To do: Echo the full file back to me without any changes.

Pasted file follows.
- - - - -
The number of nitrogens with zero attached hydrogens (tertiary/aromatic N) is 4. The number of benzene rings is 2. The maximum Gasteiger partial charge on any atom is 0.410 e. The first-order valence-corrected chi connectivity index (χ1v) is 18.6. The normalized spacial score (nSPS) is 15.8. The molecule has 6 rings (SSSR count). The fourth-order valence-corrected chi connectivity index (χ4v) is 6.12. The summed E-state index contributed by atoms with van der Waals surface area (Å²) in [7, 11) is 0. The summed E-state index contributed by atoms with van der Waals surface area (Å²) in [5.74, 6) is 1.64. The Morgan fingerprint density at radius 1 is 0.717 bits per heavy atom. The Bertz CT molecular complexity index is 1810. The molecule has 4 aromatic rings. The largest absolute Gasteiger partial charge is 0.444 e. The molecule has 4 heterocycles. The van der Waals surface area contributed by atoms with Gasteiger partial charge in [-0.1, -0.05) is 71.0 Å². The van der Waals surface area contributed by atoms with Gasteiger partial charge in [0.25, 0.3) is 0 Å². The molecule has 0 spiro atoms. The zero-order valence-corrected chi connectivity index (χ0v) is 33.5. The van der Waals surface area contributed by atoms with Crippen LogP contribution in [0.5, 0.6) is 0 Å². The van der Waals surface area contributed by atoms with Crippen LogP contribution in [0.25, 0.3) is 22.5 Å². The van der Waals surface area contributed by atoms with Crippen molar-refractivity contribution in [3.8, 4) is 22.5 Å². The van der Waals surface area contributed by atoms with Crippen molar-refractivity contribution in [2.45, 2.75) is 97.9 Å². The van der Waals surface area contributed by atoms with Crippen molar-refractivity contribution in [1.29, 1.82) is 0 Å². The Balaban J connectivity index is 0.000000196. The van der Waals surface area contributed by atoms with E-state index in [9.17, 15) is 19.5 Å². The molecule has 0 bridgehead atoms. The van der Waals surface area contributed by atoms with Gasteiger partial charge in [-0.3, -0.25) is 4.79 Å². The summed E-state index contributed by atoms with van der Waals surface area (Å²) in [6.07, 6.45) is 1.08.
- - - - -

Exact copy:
The number of nitrogens with zero attached hydrogens (tertiary/aromatic N) is 4. The number of benzene rings is 2. The maximum Gasteiger partial charge on any atom is 0.410 e. The first-order valence-corrected chi connectivity index (χ1v) is 18.6. The normalized spacial score (nSPS) is 15.8. The molecule has 6 rings (SSSR count). The fourth-order valence-corrected chi connectivity index (χ4v) is 6.12. The summed E-state index contributed by atoms with van der Waals surface area (Å²) in [7, 11) is 0. The summed E-state index contributed by atoms with van der Waals surface area (Å²) in [5.74, 6) is 1.64. The Morgan fingerprint density at radius 1 is 0.717 bits per heavy atom. The Bertz CT molecular complexity index is 1810. The molecule has 4 aromatic rings. The largest absolute Gasteiger partial charge is 0.444 e. The molecule has 4 heterocycles. The van der Waals surface area contributed by atoms with Gasteiger partial charge in [-0.1, -0.05) is 71.0 Å². The van der Waals surface area contributed by atoms with Gasteiger partial charge in [0.25, 0.3) is 0 Å². The molecule has 0 spiro atoms. The zero-order valence-corrected chi connectivity index (χ0v) is 33.5. The van der Waals surface area contributed by atoms with Crippen LogP contribution in [0.5, 0.6) is 0 Å². The van der Waals surface area contributed by atoms with Crippen LogP contribution in [0.25, 0.3) is 22.5 Å². The van der Waals surface area contributed by atoms with Crippen molar-refractivity contribution in [3.8, 4) is 22.5 Å². The van der Waals surface area contributed by atoms with Crippen molar-refractivity contribution in [2.45, 2.75) is 97.9 Å². The van der Waals surface area contributed by atoms with Crippen molar-refractivity contribution in [1.29, 1.82) is 0 Å². The Balaban J connectivity index is 0.000000196. The van der Waals surface area contributed by atoms with E-state index in [9.17, 15) is 19.5 Å². The molecule has 0 bridgehead atoms. The van der Waals surface area contributed by atoms with Gasteiger partial charge in [-0.3, -0.25) is 4.79 Å². The summed E-state index contributed by atoms with van der Waals surface area (Å²) in [6.07, 6.45) is 1.08.